Sherwood Brown

NCAA Tournament Cheat Sheets: Getting to know Florida Gulf Coast

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Read through the rest of the Cheat Sheets here.

Conference: Atlantic Sun

Coach: Andy Enfield

Record: 24-10, 13-5

Rankings and Ratings:

– Kenpom: 137
– RPI: 106
– AP/USA Today: N/A

Seeding?: Our Dave Ommen had regular season A-Sun champ as a No. 16 seed in Friday’s Bracket Projection, but FGCU has a better RPI and beat Miami this season, so they might be able to sneak up a seed line or two, depending on what teams earn the automatic bids.

Names you need to know: Sherwood Brown (15.2 ppg, 6.3 rpg), Bernard Thompson (14.4 ppg, 4.4 rpg, 2.9 spg), Chase Fieler (12.1 ppg, 5.4 rpg, 1.3 bpg)

Stats you need to know: FGCU shoots 32.4% from three and commits a turnover on more than 21% of their offensive possessions. But they average more than 68 possessions per game, ranking as the 62nd fastest team in the country.

Tendencies: The Eagles like to push tempo, they want to force turnovers (they do so on one out of every four-and-a-half possessions), and they want to beat you before your defense can get set.

Big wins, bad losses: Florida-Gulf Coast own one of the most impressive mid-major wins this season, beating Miami back in November before Miami became ‘Miami’. But they also got swept by Lipscomb and lost to East Tennessee State, among others.

How’d they get here?: They won the Atlantic Sun tournament championship, 88-75, over Mercer to earn an autobid.

Outlook: As good as that win over Miami looks right now, it may be the most head-scratching outcome of the season this side of TCU and Kansas. FGCU is going to find themselves going up against a top three seed — maybe even a No. 1 or a No. 2 seed — and the teams that are going to be seeded that high are going to be tough to turn over and speed up.

How do I know you? You don’t. This was FGCU’s first ever postseason appearance at the D-I level. In fact, the university has only been in existence since 1991.

You can find Rob on twitter @RobDauster.

UNLV’s Stephen Zimmerman out with a knee injury

UNLV forward Stephen Zimmerman Jr. shoots against San Diego State during an NCAA college basketball game Saturday, Jan. 30, 2016, in Las Vegas. (L.E. Baskow/Las Vegas Sun via AP)
(L.E. Baskow/Las Vegas Sun via AP)
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The injury Stephen Zimmerman suffered on Saturday will keep the star UNLV freshman out for at least a week, a source told NBC Sports.

The injury is not thought to be serious, however. Zimmerman may be kept out for longer as a precaution, but that’s a result of the Runnin’ Rebels being in a situation where the rest of their regular season is relatively meaningless.

They’re not getting an at-large bid to the NCAA tournament regardless of how they finish out league play. With back-up center Ben Carter out with a torn ACL, it’s more important to make sure that Zimmerman, who is averaging 10.6 points and 9.1 boards this season, is totally healthy for the Mountain West tournament.

That tournament, mind you, will be played at UNLV’s Thomas & Mack Center.

So the Runnin’ Rebels, regardless of how poor they’ve played this season, will always have a chance to land an automatic bid.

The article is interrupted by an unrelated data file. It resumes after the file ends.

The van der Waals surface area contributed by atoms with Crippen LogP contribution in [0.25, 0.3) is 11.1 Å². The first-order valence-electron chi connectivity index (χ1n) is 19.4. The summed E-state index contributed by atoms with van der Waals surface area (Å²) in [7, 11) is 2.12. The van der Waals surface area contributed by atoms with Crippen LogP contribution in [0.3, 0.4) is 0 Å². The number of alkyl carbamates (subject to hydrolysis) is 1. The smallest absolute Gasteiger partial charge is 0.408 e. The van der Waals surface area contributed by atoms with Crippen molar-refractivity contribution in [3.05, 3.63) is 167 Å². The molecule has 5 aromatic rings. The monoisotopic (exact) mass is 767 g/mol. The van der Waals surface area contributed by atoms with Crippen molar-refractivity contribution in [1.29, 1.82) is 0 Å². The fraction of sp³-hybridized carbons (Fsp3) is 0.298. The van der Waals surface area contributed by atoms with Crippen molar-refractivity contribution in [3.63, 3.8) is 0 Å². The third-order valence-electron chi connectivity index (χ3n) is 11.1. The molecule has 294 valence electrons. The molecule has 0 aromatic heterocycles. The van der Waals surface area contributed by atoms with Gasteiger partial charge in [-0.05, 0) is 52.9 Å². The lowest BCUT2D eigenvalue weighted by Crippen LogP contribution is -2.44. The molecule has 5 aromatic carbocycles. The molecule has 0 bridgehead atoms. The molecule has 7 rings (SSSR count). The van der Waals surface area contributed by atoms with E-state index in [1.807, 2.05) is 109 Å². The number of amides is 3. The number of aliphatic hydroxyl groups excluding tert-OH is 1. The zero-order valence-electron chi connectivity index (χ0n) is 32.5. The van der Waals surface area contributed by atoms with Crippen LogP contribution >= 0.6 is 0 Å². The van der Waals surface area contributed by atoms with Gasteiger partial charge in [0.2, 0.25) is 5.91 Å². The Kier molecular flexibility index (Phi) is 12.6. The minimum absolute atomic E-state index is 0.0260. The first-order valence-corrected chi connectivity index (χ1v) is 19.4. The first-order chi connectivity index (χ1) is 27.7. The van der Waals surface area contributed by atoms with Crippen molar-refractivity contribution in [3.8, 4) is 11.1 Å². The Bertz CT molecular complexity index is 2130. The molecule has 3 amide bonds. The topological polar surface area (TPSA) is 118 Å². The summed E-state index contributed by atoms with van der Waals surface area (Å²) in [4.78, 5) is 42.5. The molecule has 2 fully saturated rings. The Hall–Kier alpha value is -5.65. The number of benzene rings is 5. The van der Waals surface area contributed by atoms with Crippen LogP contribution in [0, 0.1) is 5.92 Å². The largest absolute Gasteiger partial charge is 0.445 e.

Anyway, the more interesting aspect of this story is how Zimmerman injured the knee. It was a completely avoidable play that came after the whistle, but I’m not sure it was what you would call a “dirty play”. You tell me:

VIDEO: Buddy Hield is ‘all money’ on game-winning three vs. No. 24 Texas

Oklahoma guard Buddy Hield (24) takes a shot over Oklahoma State forward Chris Oliver during the second half of an NCAA college basketball game in Stillwater, Okla., Wednesday, Jan. 13, 2016. (AP Photo/Brody Schmidt)
(AP Photo/Brody Schmidt)
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With a little more than three minutes left on Monday night, No. 24 Texas held a 57-51 lead on No. 3 Oklahoma in Norman as Jordan Woodard struggled again and Buddy Hield failed to find the rhythm that he had throughout the first three months of the season.

At that point in the game, Hield was 4-for-14 from the floor with 15 points and four turnovers. He had just missed a pair of wide-open threes

“I couldn’t make a shot,” Hield said after the game. But that changed down the stretch. First, Hield finally got a three to drop. On the next possession, he got all the way to the rim and scored. On the following two possessions, he was fouled on a drive to the rim and hit four free throws. And after missing a pull-up jumper, Hield did this:

“I told coach I wanted the ball,” Hield said, “I saw Lammert coming to bite, so I pulled up.”

“It’s all money.”

Hield is already the favorite to win National Player of the Year, and this performance is only going to help his cause further. Think about it like this: Buddy was not good on Monday night, at least according to his (admittedly lofty) standards. But he still finished with 27 points and shook off a cold shooting night just in time to take over down the stretch.

Now think about this: Hield’s head coach has enough confidence in him to hand him the keys in the final minutes despite the fact that he’s struggling and on a team that has two other players that Lon Kruger trusts on game-winning possessions. Think about it. When Oklahoma beat West Virginia at the buzzer, it was Jordan Woodard that the play was drawn up for. When they beat LSU, it was Isaiah Cousins that got the rock on the final possession while Hield was used as a decoy. .

Want to talk about coaching luxuries?

Kruger has three guards that can shoot, penetrate and score, and penetrate and kick, and one of them is the National Player of the Year that doesn’t mind being used as a decoy.